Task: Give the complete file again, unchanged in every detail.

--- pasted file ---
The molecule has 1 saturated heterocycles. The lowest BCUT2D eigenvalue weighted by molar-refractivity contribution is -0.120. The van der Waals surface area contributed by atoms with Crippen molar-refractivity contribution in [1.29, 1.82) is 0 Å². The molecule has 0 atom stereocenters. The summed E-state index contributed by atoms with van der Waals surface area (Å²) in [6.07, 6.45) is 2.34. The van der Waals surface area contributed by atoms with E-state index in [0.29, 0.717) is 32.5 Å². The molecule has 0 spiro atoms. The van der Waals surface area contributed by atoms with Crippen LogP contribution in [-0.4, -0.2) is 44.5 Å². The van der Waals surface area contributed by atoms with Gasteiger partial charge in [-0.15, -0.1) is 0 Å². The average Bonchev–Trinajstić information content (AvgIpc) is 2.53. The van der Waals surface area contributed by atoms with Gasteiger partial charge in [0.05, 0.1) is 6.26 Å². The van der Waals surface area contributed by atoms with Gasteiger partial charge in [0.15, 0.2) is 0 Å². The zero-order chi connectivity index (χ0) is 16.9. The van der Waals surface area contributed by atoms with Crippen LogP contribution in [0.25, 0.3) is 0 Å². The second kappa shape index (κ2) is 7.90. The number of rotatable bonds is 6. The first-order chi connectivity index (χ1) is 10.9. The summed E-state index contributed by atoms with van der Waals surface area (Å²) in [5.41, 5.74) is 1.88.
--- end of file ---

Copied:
The molecule has 1 saturated heterocycles. The lowest BCUT2D eigenvalue weighted by molar-refractivity contribution is -0.120. The van der Waals surface area contributed by atoms with Crippen molar-refractivity contribution in [1.29, 1.82) is 0 Å². The molecule has 0 atom stereocenters. The summed E-state index contributed by atoms with van der Waals surface area (Å²) in [6.07, 6.45) is 2.34. The van der Waals surface area contributed by atoms with E-state index in [0.29, 0.717) is 32.5 Å². The molecule has 0 spiro atoms. The van der Waals surface area contributed by atoms with Crippen LogP contribution in [-0.4, -0.2) is 44.5 Å². The van der Waals surface area contributed by atoms with Gasteiger partial charge in [-0.15, -0.1) is 0 Å². The average Bonchev–Trinajstić information content (AvgIpc) is 2.53. The van der Waals surface area contributed by atoms with Gasteiger partial charge in [0.05, 0.1) is 6.26 Å². The van der Waals surface area contributed by atoms with Gasteiger partial charge in [0.15, 0.2) is 0 Å². The zero-order chi connectivity index (χ0) is 16.9. The van der Waals surface area contributed by atoms with Crippen LogP contribution in [0.25, 0.3) is 0 Å². The second kappa shape index (κ2) is 7.90. The number of rotatable bonds is 6. The first-order chi connectivity index (χ1) is 10.9. The summed E-state index contributed by atoms with van der Waals surface area (Å²) in [5.41, 5.74) is 1.88.